Peter : No - it will not be quite as mighty as that - that is why we have come up on the mountain, you stupid nit - to be safe from it. Up here on the mountain we shall be safe - safe as houses.

Alan : And what will happen to the houses?

Peter : Well, naturally, the houses will be swept away and the tents of the ungodly with them, and they will all be consuméd by the power of the heavens and on earth - and serve them right!

Alan : And shall we be consumed?

Peter : Con..sum..éd? No, we shall not be consuméd - we shall be up on the mountain here, you see, while millions burn, having a bit of a giggle.

Jon : When will it be, this end of which you have spoken?

Omnes : Aye, when will it be - when will it be?

Peter : In about thirty seconds time, according to the ancient pyramidic scrolls... and my Ingersoll watch.

Jon : Shall we compose ourselves, then?

Peter : Good plan, Brother Pithy. Prepare for the End of the World! Fifteen seconds...

Alan : Have we got the tinned food?

Dudley : Yes.

Peter : Ten seconds...

Jon : And the tin-opener?

Dudley : Yes.

Peter : Five - four - three - two - one - Zero!

Omnes : (Chanting) Now is the end - Perish The World!

A pause

Peter : It was GMT, wasn't it?

Jon : Yes.

Peter : Well, it's not quite the conflagration I'd been banking on. Never mind, lads, same time tomorrow... we must get a winner one day.

Guys with guns

I know nothing about guns, have never touched, let alone fired, one, and never had any desire to. Yet it strikes me, at first sight, as odd that even in a society like the US, for all its history, there are so many guns in private hands - apparently there approaching an average of one for every man, woman, child and old age pensioner. No doubt quite a few people don't possess one - and quite a few people possess several, or even many. No doubt quite a few guns are never fired. No doubt many gun owners, whatever their abstract fears and feelings about their rights, never in practice find themselves threatened by burglars or bears or the storm troopers of oppressive government.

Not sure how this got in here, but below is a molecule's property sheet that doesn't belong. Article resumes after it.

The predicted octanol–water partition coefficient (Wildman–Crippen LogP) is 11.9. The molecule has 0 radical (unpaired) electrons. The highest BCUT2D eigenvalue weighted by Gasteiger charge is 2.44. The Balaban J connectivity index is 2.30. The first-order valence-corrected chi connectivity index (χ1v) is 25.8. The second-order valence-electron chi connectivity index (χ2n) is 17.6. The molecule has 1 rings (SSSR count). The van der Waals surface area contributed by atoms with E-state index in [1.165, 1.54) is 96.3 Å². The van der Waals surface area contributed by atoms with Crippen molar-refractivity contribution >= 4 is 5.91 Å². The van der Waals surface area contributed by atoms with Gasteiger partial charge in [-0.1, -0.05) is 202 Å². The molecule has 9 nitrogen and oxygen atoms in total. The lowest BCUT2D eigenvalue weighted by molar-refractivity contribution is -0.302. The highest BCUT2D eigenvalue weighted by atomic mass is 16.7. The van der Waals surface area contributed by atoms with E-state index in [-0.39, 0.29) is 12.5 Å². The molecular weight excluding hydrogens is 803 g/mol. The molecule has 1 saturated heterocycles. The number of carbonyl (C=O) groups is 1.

The array, number and variety of guns available to the consumer seems to be vast and the sophistication of some weapons beyond any actual need. It seems to me that they may be a little like smart phones, in that they are things that people actually like to handle, almost compulsively, even if at the time they have no particular need to do anything with them. There is a satisfaction in touching, in running through the features and capabilities of the object, in having the latest version. The more features it has, or could have, the more satisfying it is. The naming of parts. So many guns.

Thursday, 20 December 2012

Corrections and clarifications - maybe

no individual - certainly not those in any senior position - is held to serious account in a way that discomforts them

Today it is reported that two former employees of UBS have been charged in the US over Libor manipulation.

The tool bar death of the universe

I am in a position to reveal that the Mayans were right, though not in the way they thought, and that the universe will end tomorrow. It comes about as computer users find they have installed so much additional hardware and and so many programs that the accompanying new toolbars have totally obscured their screens and all they can do is to connect to Facebook and check the weather in multiple ways.

When the market picks up...

Preston bus station

Wednesday, 19 December 2012

The mark of the idiot

UBS corrupt payments exposed as bank pays £940m to settle Libor claims